How UX Design can interact with your customer’s psychology

How UX Design can interact with your customer’s psychology

For digital marketers, it’s a common problem of users not interacting with a brand like they are supposed to. The job of a UX designer is to bring about the best conditions under which the end audience is sufficiently encouraged to perform a desired action. The core to understanding this lies in the behavioral psychology that initiates the ‘call to action’.

What triggers a change in behavior?

If you are working on a website or an app that is supposed to encourage users to exercise more, you need to look for the core motivations. Psychology provides two ways to achieve this. Extrinsic motivation like money or some kind of reward can do the trick for some. For others, it’s about the enjoyment or a feeling of satisfaction (reaching a goal) and then sharing their accomplishments with their social connections.

The best example of an extrinsic motivation is the Pact App. Users of Pact exercise to earn money and reach health goals. This would work well with the audience group that isn’t self-motivated to exercise. In other words, these are the people who don’t enjoy exercising. On the other hand, websites like Freeletics try to promote exercising by rewarding points to its users. This would be just like a game that comes up with a level of greater difficulty and challenge every time.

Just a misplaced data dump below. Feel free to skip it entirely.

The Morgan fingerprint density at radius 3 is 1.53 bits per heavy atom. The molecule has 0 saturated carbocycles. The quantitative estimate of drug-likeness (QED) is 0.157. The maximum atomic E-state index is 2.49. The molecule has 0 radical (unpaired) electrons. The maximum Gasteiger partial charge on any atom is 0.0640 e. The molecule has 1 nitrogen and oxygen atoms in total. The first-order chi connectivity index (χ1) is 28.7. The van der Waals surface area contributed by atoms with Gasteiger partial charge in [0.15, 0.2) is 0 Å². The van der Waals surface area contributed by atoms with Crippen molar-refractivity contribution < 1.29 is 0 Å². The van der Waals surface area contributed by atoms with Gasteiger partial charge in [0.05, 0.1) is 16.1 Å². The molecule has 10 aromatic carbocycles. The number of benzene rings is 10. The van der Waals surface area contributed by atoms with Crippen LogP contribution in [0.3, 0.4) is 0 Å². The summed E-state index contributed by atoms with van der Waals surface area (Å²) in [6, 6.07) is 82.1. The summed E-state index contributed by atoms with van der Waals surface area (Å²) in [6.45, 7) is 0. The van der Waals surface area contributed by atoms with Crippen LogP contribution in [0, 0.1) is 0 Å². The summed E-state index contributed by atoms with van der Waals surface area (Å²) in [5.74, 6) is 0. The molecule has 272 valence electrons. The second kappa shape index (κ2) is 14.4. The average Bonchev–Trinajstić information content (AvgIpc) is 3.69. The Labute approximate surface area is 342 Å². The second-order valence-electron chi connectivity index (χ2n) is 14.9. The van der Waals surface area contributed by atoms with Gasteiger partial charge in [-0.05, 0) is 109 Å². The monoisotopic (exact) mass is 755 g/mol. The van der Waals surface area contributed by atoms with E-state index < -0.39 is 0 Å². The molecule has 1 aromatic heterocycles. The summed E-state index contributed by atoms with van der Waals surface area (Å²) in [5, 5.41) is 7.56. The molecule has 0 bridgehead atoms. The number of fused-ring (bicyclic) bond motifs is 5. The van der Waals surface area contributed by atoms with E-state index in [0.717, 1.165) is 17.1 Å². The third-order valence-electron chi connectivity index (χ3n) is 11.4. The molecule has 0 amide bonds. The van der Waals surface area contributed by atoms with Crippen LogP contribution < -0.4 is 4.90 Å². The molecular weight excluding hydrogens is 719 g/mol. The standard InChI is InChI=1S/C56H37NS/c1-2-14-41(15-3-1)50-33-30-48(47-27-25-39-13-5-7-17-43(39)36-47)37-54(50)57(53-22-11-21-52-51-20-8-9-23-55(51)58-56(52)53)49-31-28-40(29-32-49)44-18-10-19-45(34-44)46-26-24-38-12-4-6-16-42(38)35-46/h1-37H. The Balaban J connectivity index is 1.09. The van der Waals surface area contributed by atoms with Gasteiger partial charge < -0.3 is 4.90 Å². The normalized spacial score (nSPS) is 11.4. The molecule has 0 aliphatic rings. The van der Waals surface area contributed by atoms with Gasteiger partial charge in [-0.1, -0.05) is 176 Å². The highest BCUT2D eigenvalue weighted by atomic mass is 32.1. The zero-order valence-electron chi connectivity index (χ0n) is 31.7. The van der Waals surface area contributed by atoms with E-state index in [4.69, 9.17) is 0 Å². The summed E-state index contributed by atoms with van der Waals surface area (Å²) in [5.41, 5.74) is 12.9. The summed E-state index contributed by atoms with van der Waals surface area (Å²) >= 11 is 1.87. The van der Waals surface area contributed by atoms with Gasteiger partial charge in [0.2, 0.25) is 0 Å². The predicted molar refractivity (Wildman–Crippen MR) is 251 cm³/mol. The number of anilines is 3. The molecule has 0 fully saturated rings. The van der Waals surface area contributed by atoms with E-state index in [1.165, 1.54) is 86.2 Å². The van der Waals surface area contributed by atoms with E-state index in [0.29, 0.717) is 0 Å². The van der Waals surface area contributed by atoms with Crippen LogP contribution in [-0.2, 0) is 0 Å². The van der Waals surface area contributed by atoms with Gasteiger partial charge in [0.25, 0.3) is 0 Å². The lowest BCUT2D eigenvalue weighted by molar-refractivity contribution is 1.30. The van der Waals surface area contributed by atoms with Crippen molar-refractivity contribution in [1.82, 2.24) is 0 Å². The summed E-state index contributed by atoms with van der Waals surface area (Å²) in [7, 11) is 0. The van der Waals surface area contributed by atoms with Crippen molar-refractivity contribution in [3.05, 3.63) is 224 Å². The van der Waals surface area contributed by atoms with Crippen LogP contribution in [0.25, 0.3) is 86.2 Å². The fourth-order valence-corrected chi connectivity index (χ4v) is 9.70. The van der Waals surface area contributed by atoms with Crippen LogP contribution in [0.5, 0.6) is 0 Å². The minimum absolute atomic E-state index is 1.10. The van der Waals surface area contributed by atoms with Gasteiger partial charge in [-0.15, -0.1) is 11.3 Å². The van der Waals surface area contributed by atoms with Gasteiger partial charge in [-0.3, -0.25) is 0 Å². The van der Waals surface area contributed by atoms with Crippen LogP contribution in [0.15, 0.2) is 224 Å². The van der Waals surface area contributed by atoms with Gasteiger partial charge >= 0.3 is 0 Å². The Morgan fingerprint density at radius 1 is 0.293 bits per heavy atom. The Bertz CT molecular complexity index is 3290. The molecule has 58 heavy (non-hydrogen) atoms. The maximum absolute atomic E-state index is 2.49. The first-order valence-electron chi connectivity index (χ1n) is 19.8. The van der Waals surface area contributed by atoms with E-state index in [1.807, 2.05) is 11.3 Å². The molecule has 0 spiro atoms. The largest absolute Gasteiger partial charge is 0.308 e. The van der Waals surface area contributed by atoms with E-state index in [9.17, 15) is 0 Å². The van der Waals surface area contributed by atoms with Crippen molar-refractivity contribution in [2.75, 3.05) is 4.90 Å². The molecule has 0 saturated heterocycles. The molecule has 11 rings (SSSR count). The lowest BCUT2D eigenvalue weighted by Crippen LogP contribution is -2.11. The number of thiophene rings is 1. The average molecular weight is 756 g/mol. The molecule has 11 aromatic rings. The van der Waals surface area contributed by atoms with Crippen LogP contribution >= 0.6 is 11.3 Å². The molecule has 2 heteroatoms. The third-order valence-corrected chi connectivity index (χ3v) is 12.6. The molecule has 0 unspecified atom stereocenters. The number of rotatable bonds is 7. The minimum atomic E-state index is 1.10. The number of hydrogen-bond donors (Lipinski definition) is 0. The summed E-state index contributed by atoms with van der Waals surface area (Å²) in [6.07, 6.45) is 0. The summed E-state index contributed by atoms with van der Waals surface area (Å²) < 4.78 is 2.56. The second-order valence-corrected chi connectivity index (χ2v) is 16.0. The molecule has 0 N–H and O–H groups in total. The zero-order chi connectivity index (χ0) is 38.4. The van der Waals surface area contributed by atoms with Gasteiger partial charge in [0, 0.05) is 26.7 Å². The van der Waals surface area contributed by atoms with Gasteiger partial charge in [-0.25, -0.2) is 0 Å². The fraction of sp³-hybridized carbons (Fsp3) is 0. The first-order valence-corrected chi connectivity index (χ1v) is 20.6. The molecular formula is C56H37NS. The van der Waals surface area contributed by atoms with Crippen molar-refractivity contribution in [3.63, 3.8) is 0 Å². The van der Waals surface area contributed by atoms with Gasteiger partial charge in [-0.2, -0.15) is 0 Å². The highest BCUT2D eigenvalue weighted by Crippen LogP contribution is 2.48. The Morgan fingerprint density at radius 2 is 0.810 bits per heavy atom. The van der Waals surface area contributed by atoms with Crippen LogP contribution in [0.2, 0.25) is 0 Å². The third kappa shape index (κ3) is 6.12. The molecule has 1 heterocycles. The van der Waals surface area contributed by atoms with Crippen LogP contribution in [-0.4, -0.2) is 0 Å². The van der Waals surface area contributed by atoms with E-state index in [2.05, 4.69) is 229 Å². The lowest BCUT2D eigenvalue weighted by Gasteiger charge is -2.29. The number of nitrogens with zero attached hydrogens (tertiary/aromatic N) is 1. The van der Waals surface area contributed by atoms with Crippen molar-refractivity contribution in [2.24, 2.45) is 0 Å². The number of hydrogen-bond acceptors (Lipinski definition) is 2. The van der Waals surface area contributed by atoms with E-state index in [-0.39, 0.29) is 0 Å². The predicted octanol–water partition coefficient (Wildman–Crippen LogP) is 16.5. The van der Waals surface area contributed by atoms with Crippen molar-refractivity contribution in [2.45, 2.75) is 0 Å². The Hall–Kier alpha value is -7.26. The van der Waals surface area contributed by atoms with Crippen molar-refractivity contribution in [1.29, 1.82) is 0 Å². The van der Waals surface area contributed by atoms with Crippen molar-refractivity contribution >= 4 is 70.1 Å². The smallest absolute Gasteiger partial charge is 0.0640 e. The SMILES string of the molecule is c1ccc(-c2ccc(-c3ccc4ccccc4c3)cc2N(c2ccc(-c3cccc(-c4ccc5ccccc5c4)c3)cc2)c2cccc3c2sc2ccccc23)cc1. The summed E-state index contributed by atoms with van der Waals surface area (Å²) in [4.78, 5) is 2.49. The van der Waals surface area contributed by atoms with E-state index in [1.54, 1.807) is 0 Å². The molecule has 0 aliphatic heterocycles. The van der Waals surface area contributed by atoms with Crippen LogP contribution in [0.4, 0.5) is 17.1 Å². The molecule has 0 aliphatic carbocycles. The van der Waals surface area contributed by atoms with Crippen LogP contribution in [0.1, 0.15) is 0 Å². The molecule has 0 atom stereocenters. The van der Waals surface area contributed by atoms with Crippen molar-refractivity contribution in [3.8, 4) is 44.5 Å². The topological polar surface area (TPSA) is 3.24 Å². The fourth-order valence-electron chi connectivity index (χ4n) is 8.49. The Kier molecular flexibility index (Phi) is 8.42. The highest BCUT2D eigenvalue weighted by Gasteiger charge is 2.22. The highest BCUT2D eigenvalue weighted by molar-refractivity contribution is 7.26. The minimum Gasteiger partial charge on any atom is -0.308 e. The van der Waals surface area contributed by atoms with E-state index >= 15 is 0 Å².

How UX Design can interact with your customer’s psychology

So where does UX fit into all this?

It is only by a deeper understanding of the end user and the way they interact with products, can we expect to come up with an interface that delivers value. Personas, the journey of customer experience can become useful tools to capture insights and thus serve as important references in the design process.

What makes a UX design fit for your users?

Generally speaking, people who use apps and websites to do certain kind of activity, ranging from shopping to exercising, follow these cues.

Users don’t want to think or work more than they need to

They will try to do the least to get things done and it’s better to present all necessary information that will build trust and make them ‘take the action’. Marketers also need to focus on affordability presented on the screen. Also, defaults in forms allow people to do less manual work.

Customers/users have their limitations

Users will only embrace as much information they need before they start losing interest. For UX designers, it thus becomes important to provide all the necessary information in a format that is easy to scan and read better.

Mistakes are a part of the process

“Its human to err” and this statement can be very important for UX designers. Designers will need to anticipate what kind of mistakes users might commit and make it easy to rewrite/undo or go back.

Customers are social

Technology has been a great motivator to build relationships, share news, and even encourage buying behavior. UX design should include all this to maximize the effects.

The complicated human memory

We only remember things that we want to. Research also shows that the average human can remember only 3-4 items/tasks at a time. Further, human memory can be fragile and degrade quickly. Only a product and interface worth remembering is carried forward in the journey.

Design is the way we like to interact with the world. The easier it gets, the better can it express and communicate our needs.

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